The most disappointing aspect of this action film is the action scenes often boil down to people shooting at things and lacks real excitement and inventiveness. Given the expensive sets and effects it is disappointing that they weren’t put to more effective use with the set pieces, cinematography that includes spectacular shots like this that are sadly not in abundance throughout. Former submariner and director David Ayer made the critically acclaimed Fury and End of Watch but here with a $175 million budget something has been lost. Speaking of lost, many questions are raised by the editing of the film suggesting that key scenes were scrapped and re-shot hurting the narrative flow of the story.
Suicide Squad frustrates with missed opportunities, an action film that fails to excite with its action scenes, a film of bad guys that don’t appear to be all that bad and flashbacks that hint at a story we’re not told. Suicide Squad was the last and great hope of 3 weeks of watching disappointing blockbusters that kicked off with Central Intelligence. None were bad and none were great, the best thing that can be said about Suicide Squad unlike most of the others is that it makes you excited to see these characters again in a film worthy of them.
The Hateful Eight may be the year’s most accurate movie title. An exciting cast of Quentin Tarantino regulars and Jennifer Jason Leigh headline this film and they are colourful, memorable, vital and challenging but they are not to the very last one of them likeable. This will prove to be the director’s most divisive and unloved film since Death Proof which at the very least had those incredible car stunts, Zoe Bell doing her thing and the words of poet Robert Frost.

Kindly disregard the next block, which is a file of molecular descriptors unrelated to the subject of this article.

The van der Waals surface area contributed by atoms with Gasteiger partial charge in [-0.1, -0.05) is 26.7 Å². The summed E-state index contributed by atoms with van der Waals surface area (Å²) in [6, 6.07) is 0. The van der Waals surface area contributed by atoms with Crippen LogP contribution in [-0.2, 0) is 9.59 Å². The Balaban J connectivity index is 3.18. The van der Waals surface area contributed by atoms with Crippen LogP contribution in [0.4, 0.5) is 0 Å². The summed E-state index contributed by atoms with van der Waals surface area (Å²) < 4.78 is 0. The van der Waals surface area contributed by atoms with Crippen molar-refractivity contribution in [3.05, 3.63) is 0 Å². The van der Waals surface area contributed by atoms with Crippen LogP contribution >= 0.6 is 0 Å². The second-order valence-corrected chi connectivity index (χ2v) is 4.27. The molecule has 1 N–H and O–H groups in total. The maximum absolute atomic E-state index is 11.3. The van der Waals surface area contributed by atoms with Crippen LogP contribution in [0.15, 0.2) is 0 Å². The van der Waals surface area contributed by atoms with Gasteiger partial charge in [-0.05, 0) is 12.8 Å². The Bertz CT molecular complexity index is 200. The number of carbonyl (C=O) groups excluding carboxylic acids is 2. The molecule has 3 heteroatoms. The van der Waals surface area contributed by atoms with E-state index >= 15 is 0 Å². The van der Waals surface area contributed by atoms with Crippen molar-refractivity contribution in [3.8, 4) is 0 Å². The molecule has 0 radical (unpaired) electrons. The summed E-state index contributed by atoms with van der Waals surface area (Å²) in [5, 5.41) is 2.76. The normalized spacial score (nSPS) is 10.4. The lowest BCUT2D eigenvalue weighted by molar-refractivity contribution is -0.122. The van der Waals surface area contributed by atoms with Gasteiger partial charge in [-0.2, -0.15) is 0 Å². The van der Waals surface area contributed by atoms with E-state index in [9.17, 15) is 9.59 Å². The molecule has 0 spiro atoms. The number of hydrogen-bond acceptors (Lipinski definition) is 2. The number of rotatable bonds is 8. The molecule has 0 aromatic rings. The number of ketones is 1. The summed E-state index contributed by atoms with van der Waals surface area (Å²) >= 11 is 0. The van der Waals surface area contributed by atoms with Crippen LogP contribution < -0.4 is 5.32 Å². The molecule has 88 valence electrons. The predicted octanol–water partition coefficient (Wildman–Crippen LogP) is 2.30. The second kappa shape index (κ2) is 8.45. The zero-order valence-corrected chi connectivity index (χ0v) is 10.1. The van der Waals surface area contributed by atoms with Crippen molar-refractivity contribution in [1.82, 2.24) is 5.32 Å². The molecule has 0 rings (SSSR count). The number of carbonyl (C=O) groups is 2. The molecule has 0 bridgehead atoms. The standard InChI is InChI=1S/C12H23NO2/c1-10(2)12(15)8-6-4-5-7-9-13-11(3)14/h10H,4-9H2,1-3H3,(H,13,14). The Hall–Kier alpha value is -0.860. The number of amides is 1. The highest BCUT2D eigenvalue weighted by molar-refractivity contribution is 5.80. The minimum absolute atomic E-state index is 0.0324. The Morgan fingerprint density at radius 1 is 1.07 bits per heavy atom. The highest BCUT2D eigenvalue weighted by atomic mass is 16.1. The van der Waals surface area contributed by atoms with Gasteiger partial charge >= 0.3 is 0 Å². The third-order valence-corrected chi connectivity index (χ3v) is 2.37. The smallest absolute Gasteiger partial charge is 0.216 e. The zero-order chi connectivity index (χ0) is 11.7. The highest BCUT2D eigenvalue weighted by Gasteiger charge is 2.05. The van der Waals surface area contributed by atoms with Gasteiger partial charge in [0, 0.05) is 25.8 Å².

We open on a stage coach wagon making its way through a snowy landscape trying to outrun a blizzard. Given the urgency of the situation, the film is wonderfully slow paced in this opening and throughout. The camera moves at normal speed, the dialogue is relaxed and the music is given space to play out rather than repeat a drumming chorus alongside quick cut editing. It is a neat reminder that genre films can engage in build-up and not always be a slave to pumping up the volume. Bounty Hunter John ‘The Hangman’ Ruth (Kurt Russell) is inside the stagecoach with his bounty Daisy Domergue (Jennifer Jason Leigh) whom he is taking to Red Rock to hang for her crimes. Unable to outrun the blizzard he is hoping to make it to a lodge named Minnie’s Haberdashery in time to bed down until it passes. Along the way they pick up another Bounty Hunter Major Marquis Warner (Samuel L. Jackson) with his own dead bounty and Chris Mannix (Walton Goggins) who claims to be travelling to Red Rock to take up his newly appointed post as Sherriff of the town. Mannix and Warner were on opposite sides of the Civil War so there is already tension in the air when Ruth agrees to take them both into his coach.